A good night's sleep can be the difference between a productive, efficient day and an exhausted, sloppy one.
But is your rest your boss's responsibility?
For media mogul Arianna Huffington's new online venture, Thrive, Facebook COO Sheryl Sandberg argues that maybe it is.
"We have to acknowledge that not everyone can get the sleep they need," Sandberg writes.
"So many people out there, so many single mothers and others, work multiple jobs, and we don't have the safety net we need for people to make sure that they can take care of their own health, and that we help take care of them."
She adds, "It's incumbent upon all of us who run companies, and all of us, to make sure that people can make ends meet and have the ability to get a good night's sleep."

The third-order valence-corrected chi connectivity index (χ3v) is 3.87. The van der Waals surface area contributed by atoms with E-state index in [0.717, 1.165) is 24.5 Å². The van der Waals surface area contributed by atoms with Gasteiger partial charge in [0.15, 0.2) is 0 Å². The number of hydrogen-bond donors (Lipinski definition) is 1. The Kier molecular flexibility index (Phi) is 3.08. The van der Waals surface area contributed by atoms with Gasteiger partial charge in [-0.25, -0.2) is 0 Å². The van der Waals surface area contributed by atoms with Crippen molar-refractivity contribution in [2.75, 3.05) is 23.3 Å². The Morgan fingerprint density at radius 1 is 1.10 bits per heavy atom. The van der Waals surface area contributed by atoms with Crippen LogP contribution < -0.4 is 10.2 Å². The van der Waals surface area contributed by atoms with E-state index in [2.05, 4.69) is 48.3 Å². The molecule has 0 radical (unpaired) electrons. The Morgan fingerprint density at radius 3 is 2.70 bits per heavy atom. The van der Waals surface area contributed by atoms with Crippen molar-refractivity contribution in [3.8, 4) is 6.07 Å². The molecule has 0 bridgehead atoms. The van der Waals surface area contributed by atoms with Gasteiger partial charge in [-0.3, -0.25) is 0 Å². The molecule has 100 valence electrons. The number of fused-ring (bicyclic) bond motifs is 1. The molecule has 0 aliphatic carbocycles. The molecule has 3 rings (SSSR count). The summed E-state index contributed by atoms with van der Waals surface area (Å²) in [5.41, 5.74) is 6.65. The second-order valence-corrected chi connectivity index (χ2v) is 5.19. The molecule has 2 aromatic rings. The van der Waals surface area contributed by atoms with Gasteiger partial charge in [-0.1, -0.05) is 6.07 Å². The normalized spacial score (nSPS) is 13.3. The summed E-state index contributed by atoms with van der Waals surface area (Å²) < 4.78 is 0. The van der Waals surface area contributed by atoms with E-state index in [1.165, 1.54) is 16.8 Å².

Sandberg is not the only top executive taking her employees' sleep needs seriously.
Earlier this year, Aetna Chairman and CEO Mark Bertolini described starting an incentive programme for his workers, telling CNBC, "If they can prove they get 20 nights of sleep for seven hours or more in a row, we will give them $25 a night, up $500 a year."
Chronic lack of sleep is indeed a "public health problem," according to the CDC, and also a productivity one that costs the US economy an estimated $411 billion a year.
High-functioning executives swear by the restorative power of rest. Alphabet's Eric Schmidt, Microsoft's Satya Nadella, and Amazon's Jeff Bezos are among those who aim to get around eight hours each night.
Perhaps that's why so many wellness programs at top companies, including Facebook, feature futuristic in-office "napping pods."
Still, if the point is to allow employees to maximise sleep at night, when it does the most good, the most useful fix might be French-style rules about the "right to disconnect," under which workers aren't expected to answer emails after dinner and on weekends.